Bathurst Community Climate Action Network has shown its support for the proposal for a 190-hectare solar farm at Brewongle.
The solar farm is expected to save 223,161 tonnes in carbon dioxide emissions annually and produce the equivalent of about 70 per cent of the city’s energy usage.
BCCAN president Tracy Sorensen said it was an exciting step in the right direction.
”We have been campaigning for ten years now for a major upturn in renewable energy in the face of the transition away from burning coal and other fossil fuels,” she said
BCCAN considered the proposal at its monthly committee meeting on November 21.
This included consideration of the project’s impact on local agricultural land.
“Our information is that while the solar farm will have visual impact, neighbouring farming land will not be physically impacted,” Ms Sorensen said.
“On the property in question, land will be re-allocated to solar panels, but some sheep will continue to graze around the panels, allowing the co-existence of solar farming with more traditional forms of farming.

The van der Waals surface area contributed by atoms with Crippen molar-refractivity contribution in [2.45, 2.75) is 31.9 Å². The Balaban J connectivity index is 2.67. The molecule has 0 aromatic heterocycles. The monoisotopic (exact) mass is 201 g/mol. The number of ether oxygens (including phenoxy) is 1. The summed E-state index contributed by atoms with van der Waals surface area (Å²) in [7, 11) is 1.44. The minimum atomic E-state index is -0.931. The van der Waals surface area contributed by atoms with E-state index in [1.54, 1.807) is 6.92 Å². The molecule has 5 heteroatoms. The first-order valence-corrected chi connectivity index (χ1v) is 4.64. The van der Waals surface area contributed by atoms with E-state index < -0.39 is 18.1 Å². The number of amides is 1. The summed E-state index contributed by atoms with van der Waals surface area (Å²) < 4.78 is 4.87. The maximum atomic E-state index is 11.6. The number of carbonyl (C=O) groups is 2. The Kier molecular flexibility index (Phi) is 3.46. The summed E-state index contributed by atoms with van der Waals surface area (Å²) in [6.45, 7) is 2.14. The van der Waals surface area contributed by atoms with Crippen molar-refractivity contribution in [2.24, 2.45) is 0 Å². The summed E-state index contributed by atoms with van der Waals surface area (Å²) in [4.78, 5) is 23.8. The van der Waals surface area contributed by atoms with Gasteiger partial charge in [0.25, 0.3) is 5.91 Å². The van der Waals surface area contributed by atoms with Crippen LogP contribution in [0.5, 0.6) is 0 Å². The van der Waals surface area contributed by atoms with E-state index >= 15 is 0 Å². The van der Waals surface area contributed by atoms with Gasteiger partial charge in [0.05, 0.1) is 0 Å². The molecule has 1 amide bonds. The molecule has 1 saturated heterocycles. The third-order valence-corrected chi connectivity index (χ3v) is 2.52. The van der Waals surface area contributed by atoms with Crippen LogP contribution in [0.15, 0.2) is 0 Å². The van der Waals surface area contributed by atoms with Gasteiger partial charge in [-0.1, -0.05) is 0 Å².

“There is evidence that as soon as panels are removed, the land quickly returns to its former productive capacity.
“Unlike an open-cut coal mine, which obliterates everything in its path and creates pollution in the immediate vicinity as well as greenhouse gas emissions when it is burned, a solar farm has far less impact, does not pollute the immediate area and contributes to the massive reduction in greenhouse gas emissions that is required to slow down global warming.”
BCCAN feels that, at a time when Bathurst is considering its branding and how it it seen by the outside world, the solar farm has potential to show that this region is future-oriented and tech-savvy.
“The transition away from the fossil fuels that fed the industrial revolution is a major disruption,” Ms Sorensen said.
“Perfect solutions are unlikely, and this roll-out is unfortunately occurring in the context of a toxic political discourse around climate change and a regulatory system that is more hindrance than help.
“But as a region, we can either embrace change or turns our backs on it. The current options are coal or renewables. It’s time to step up for renewables.”
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